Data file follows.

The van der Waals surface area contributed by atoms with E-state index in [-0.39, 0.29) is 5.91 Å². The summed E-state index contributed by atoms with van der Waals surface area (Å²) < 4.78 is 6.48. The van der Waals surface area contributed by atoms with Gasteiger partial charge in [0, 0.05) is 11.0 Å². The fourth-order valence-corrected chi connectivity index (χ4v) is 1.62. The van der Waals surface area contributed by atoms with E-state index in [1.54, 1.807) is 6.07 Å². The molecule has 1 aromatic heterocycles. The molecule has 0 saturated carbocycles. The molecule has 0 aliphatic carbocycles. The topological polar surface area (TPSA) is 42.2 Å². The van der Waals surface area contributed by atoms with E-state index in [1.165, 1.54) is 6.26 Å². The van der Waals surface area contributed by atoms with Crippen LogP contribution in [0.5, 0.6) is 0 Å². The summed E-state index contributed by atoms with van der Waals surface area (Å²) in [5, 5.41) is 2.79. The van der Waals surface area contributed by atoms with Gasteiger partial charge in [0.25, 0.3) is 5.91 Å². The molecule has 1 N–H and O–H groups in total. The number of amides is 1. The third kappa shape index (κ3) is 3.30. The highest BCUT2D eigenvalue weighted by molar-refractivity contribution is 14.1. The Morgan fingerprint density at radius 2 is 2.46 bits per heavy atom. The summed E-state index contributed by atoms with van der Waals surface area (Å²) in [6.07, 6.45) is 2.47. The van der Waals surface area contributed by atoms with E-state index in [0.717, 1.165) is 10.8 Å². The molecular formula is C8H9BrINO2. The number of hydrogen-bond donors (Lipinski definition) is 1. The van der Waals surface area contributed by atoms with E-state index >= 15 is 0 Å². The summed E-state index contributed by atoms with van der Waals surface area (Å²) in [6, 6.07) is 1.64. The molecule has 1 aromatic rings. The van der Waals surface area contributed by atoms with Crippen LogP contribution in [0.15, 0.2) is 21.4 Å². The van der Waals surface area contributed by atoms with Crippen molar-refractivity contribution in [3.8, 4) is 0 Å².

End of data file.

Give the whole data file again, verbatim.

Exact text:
The van der Waals surface area contributed by atoms with E-state index in [-0.39, 0.29) is 5.91 Å². The summed E-state index contributed by atoms with van der Waals surface area (Å²) < 4.78 is 6.48. The van der Waals surface area contributed by atoms with Gasteiger partial charge in [0, 0.05) is 11.0 Å². The fourth-order valence-corrected chi connectivity index (χ4v) is 1.62. The van der Waals surface area contributed by atoms with E-state index in [1.54, 1.807) is 6.07 Å². The molecule has 1 aromatic heterocycles. The molecule has 0 saturated carbocycles. The molecule has 0 aliphatic carbocycles. The topological polar surface area (TPSA) is 42.2 Å². The van der Waals surface area contributed by atoms with E-state index in [1.165, 1.54) is 6.26 Å². The van der Waals surface area contributed by atoms with Crippen LogP contribution in [0.5, 0.6) is 0 Å². The summed E-state index contributed by atoms with van der Waals surface area (Å²) in [5, 5.41) is 2.79. The van der Waals surface area contributed by atoms with Gasteiger partial charge in [0.25, 0.3) is 5.91 Å². The molecule has 1 N–H and O–H groups in total. The number of amides is 1. The third kappa shape index (κ3) is 3.30. The highest BCUT2D eigenvalue weighted by molar-refractivity contribution is 14.1. The Morgan fingerprint density at radius 2 is 2.46 bits per heavy atom. The summed E-state index contributed by atoms with van der Waals surface area (Å²) in [6.07, 6.45) is 2.47. The van der Waals surface area contributed by atoms with E-state index in [0.717, 1.165) is 10.8 Å². The molecular formula is C8H9BrINO2. The number of hydrogen-bond donors (Lipinski definition) is 1. The van der Waals surface area contributed by atoms with E-state index >= 15 is 0 Å². The summed E-state index contributed by atoms with van der Waals surface area (Å²) in [6, 6.07) is 1.64. The molecule has 1 aromatic rings. The van der Waals surface area contributed by atoms with Crippen LogP contribution in [0.15, 0.2) is 21.4 Å². The van der Waals surface area contributed by atoms with Crippen molar-refractivity contribution in [3.8, 4) is 0 Å².